8.  Saito, T., Nishino, T. and Tsushima, K. Interconversion between NAD-dependent and O2-dependent types of rat liver xanthine dehydrogenase and difference in kinetic and redox properties between them. Adv. Exp. Med. Biol. 253B (1989) 179–183. [PMID: 2610112]
9.  Parschat, K., Canne, C., Hüttermann, J., Kappl, R. and Fetzner, S. Xanthine dehydrogenase from Pseudomonas putida 86: specificity, oxidation-reduction potentials of its redox-active centers, and first EPR characterization. Biochim. Biophys. Acta 1544 (2001) 151–165. [DOI] [PMID: 11341925]
10.  Ichida, K., Amaya, Y., Noda, K., Minoshima, S., Hosoya, T., Sakai, O., Shimizu, N. and Nishino, T. Cloning of the cDNA encoding human xanthine dehydrogenase (oxidase): structural analysis of the protein and chromosomal location of the gene. Gene 133 (1993) 279–284. [DOI] [PMID: 8224915]
11.  Enroth, C., Eger, B.T., Okamoto, K., Nishino, T., Nishino, T. and Pai, E.F. Crystal structures of bovine milk xanthine dehydrogenase and xanthine oxidase: structure-based mechanism of conversion. Proc. Natl. Acad. Sci. USA 97 (2000) 10723–10728. [DOI] [PMID: 11005854]
12.  Truglio, J.J., Theis, K., Leimkuhler, S., Rappa, R., Rajagopalan, K.V. and Kisker, C. Crystal structures of the active and alloxanthine-inhibited forms of xanthine dehydrogenase from Rhodobacter capsulatus. Structure 10 (2002) 115–125. [DOI] [PMID: 11796116]
13.  Hille, R. The mononuclear molybdenum enzymes. Chem. Rev. 96 (1996) 2757–2816. [DOI] [PMID: 11848841]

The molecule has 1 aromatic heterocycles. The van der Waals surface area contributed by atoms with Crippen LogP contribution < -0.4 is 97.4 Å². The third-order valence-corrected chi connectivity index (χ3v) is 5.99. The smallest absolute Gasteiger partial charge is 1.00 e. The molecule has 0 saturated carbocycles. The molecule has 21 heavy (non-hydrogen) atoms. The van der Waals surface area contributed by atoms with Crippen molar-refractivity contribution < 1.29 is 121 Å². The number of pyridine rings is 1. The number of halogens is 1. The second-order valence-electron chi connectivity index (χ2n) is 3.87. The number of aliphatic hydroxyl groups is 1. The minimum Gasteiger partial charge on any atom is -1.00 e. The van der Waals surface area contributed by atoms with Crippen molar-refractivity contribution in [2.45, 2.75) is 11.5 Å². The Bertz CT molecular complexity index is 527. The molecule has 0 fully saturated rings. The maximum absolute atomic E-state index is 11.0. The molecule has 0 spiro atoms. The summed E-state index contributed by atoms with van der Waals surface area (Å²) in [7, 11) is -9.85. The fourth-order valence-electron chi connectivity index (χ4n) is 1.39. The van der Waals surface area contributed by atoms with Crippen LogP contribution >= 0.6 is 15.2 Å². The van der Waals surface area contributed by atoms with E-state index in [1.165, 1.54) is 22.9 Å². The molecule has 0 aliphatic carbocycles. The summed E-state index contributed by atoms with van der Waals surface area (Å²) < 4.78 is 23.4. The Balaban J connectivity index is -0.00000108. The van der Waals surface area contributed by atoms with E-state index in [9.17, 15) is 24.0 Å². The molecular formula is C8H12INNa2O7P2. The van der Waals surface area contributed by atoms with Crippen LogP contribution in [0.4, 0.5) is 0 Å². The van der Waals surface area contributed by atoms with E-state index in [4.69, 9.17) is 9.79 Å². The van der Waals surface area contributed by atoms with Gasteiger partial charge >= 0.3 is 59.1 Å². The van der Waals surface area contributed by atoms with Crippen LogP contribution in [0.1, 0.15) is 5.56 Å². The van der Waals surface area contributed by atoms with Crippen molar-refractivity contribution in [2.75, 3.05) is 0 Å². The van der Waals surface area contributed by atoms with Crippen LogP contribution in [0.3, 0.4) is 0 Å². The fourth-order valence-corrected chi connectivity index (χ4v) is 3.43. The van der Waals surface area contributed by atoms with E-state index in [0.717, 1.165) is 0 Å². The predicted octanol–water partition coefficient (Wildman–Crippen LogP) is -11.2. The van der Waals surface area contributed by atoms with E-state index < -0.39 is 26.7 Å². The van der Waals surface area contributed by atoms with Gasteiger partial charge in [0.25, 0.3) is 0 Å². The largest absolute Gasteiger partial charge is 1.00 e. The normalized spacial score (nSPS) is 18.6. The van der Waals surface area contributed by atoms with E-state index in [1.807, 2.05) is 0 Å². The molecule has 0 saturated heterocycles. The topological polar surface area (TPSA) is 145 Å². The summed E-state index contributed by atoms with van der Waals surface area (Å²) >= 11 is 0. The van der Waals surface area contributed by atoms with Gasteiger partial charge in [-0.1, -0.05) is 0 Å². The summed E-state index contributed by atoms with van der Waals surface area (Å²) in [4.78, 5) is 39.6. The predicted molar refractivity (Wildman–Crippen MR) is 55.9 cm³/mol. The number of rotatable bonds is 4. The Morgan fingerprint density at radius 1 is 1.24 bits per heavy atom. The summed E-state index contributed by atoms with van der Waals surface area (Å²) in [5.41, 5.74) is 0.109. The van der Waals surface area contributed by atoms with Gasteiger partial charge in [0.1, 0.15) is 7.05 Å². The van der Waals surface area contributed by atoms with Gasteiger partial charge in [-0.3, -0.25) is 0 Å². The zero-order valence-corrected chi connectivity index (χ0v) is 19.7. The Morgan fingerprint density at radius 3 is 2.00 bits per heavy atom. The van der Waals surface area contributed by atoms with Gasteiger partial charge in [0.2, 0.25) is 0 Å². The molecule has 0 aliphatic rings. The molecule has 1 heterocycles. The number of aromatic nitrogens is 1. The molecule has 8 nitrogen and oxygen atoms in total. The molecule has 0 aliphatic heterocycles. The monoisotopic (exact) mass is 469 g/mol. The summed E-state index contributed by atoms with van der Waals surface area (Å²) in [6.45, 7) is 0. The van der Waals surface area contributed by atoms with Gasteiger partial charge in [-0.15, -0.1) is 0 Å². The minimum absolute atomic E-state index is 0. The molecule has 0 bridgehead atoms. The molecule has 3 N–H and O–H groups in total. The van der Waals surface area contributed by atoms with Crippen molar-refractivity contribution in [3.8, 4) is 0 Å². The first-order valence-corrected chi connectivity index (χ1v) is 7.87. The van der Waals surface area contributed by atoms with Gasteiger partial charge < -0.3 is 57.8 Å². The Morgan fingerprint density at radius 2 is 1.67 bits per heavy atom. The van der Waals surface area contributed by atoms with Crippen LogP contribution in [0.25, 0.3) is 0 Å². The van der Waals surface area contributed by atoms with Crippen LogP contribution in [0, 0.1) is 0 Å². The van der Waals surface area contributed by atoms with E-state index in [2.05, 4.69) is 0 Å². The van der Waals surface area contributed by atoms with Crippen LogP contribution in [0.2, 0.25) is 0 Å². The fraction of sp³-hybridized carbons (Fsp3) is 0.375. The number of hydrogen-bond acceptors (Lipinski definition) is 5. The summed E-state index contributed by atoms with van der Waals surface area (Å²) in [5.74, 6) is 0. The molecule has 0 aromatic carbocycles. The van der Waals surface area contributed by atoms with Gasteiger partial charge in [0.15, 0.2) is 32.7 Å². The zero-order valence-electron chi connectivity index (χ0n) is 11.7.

14.  Taibi, G., Di Gaudio, F. and Nicotra, C.M. Xanthine dehydrogenase processes retinol to retinoic acid in human mammary epithelial cells. J. Enzyme Inhib. Med. Chem. 23 (2008) 317–327. [DOI] [PMID: 18569334]
15.  Nishino, T., Okamoto, K., Eger, B.T., Pai, E.F. and Nishino, T. Mammalian xanthine oxidoreductase - mechanism of transition from xanthine dehydrogenase to xanthine oxidase. FEBS J. 275 (2008) 3278–3289. [DOI] [PMID: 18513323]
[EC 1.17.1.4 created 1972 as EC 1.2.1.37, transferred 1984 to EC 1.1.1.204, modified 1989, transferred 2004 to EC 1.17.1.4, modified 2011]
 
 
EC 1.17.3.2     
Accepted name: xanthine oxidase
Reaction: xanthine + H2O + O2 = urate + H2O2
For diagram of AMP catabolism, click here
Glossary: 4-mercuribenzoate = (4-carboxylatophenyl)mercury
Other name(s): hypoxanthine oxidase; hypoxanthine:oxygen oxidoreductase; Schardinger enzyme; xanthine oxidoreductase; hypoxanthine-xanthine oxidase; xanthine:O2 oxidoreductase; xanthine:xanthine oxidase
Systematic name: xanthine:oxygen oxidoreductase